Monday, February 28, 2011

Eric Ambler this week on BBC Radio 7.

Orson Welles (foreground)
and Joseph Cotten in
Eric Ambler's Journey
into Fear
(dir. Norman
Foster, 1943).
An engineer stumbles into international intrigue in Eric Ambler's Journey into Fear (1940) this week on BBC Radio 7. Go here for the schedule or to listen; episodes can usually be heard online for a week after broadcast.

Thursday, February 24, 2011

Unlikely Mystery Fan #4: Tallulah Bankhead.

Part of a series on unexpected individuals who enjoy or enjoyed mystery-related works and authors.

Tallulah Bankhead,
by Carl Van Vechten.
Jan 1934. Library of
Congress, Prints and
Photographs Div
I'm a sucker for a detective story.
—Tallulah Bankhead, My Autobiography 303
Husky-voiced actress Tallulah Bankhead was not only the daughter of Alabama Congressman William Brockman Bankhead but also quite fond of mysteries. In her autobiography she mentions Graham Greene as a particular favorite and states that Wilkie Collins's The Moonstone was the first mystery that she ever read. She appeared in the comedy thriller The Creaking Chair in 1924, the play version of Blackmail in London in 1928 (filmed by Hitchcock in 1929), and George Batson's play Design for Murder with later TV veteran Joseph Campanella in 1958.

Wednesday, February 23, 2011

Bibliophilic superheroes.

Captain America,
friend of librarians.
From the Captain
America t-shirt,
Captain America and colleagues save a rare manuscript belonging to Yale's Beinecke Library in this excerpt from Marvel Adventures: Black Widow and the Avengers, #18.

Tuesday, February 22, 2011

Exhibition on Holmes, Fandorin in Russia.

Vasili Livanov as
Sherlock Holmes in
Sobaska Baskerviley
(The Hound of the
, 1981)
The Voice of Russia discusses a new exhibition at the Russian State Arts Library, "Two Great Capitals—Two Great Detectives," which spans the worlds of Sherlock Holmes's London and Erast Fandorin's Moscow. It includes portraits of actors who have played Arthur Conan Doyle's Holmes and Boris Akunin's Fandorin in Russia.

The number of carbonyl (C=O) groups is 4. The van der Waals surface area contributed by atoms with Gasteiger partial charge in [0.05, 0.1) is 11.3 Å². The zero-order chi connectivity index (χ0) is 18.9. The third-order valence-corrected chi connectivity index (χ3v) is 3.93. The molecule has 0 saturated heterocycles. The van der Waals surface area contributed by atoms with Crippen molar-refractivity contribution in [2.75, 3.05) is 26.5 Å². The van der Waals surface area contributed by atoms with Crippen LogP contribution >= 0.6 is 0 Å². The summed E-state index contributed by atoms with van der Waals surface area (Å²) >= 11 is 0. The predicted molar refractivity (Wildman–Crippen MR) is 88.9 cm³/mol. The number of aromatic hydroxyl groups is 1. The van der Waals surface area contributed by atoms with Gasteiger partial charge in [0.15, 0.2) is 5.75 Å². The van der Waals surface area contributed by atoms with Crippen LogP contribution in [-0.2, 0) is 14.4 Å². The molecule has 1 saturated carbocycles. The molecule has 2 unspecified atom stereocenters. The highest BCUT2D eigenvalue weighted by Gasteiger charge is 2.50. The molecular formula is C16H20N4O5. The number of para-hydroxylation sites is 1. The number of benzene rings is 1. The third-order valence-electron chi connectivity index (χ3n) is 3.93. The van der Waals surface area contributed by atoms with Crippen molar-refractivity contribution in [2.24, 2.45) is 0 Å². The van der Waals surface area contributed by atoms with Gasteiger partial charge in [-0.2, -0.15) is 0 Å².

Monday, February 21, 2011

Happy 190th birthday, Charles Scribner.

Charles Scribner, by
Thomas Emmet. NYPL
Charles Scribner, who founded his eponymous publishing firm in 1846 with Isaac Baker and Scribner's Monthly (later Century Magazine) in 1870, was born today in New York in 1821. Initially his firm published many religious works. His authors included Louis Agassiz, Henry Ward Beecher, Richard Henry Dana, and Elizabeth Fries Ellet. After his death in 1871 fellow publishers that included George Appleton, J. W. Harper, George Putnam, and E. P. Dutton lauded him in the New York Times for "his rare literary judgment, his ripe scholarship, and his generous culture."

Thursday, February 17, 2011

Happy birthday, Ronald Knox.

Detection Club member and Catholic convert Monsignor Ronald A. Knox was born today in Leicestershire in 1888. His essay "Studies in the Literature of Sherlock Holmes" (published in 1912) and his pastiche "The Adventure of the First Class Carriage" (1947) are favorites among Sherlockians. Knox published his first mystery novel, The Viaduct Murder, in 1925 and his famous Decalogue (with rules for mystery writing such as "not more than one secret room or passage is allowable") in 1929. Although his niece, novelist Penelope Fitzgerald, dubbed his sleuth Miles Bredon a "stick" in The Knox Brothers, I found his timetable mystery The Footsteps at the Lock (1928) to be diverting. Knox died in 1957.

Wednesday, February 16, 2011

Arthur C. Clarke's 31-word short story.

The rather paranoid star
of Arthur C. Clarke's
2001: A Space Odyssey
Letters of Note features what must be one of the shortest short stories on record: Arthur C. Clarke's "SiceneG," which was published in the May 1984 issue of Analog.

Tuesday, February 15, 2011

Happy birthday, Sax Rohmer.

Boris Karloff as the
fiendish Dr. Fu Manchu
in The Mask of Fu
British author Sax Rohmer, aka Arthur Henry Sarsfield Ward, was born on February 15, 1883, in Birmingham. He died in 1959. His nefarious creation, Dr. Fu Manchu, debuted in "The Zayat Kiss" in 1912.

Monday, February 14, 2011

Dick Francis this week on BBC Radio 7.

Dick Francis's Dead on Red and Proof are featured this week on BBC Radio 7 (Proof is read by Nigel Havers). Episodes can usually be heard online for a week after broadcast.

Those who prefer their Francis on DVD can obtain Blood Sport, In the Frame, and Twice Shy that feature Ian McShane.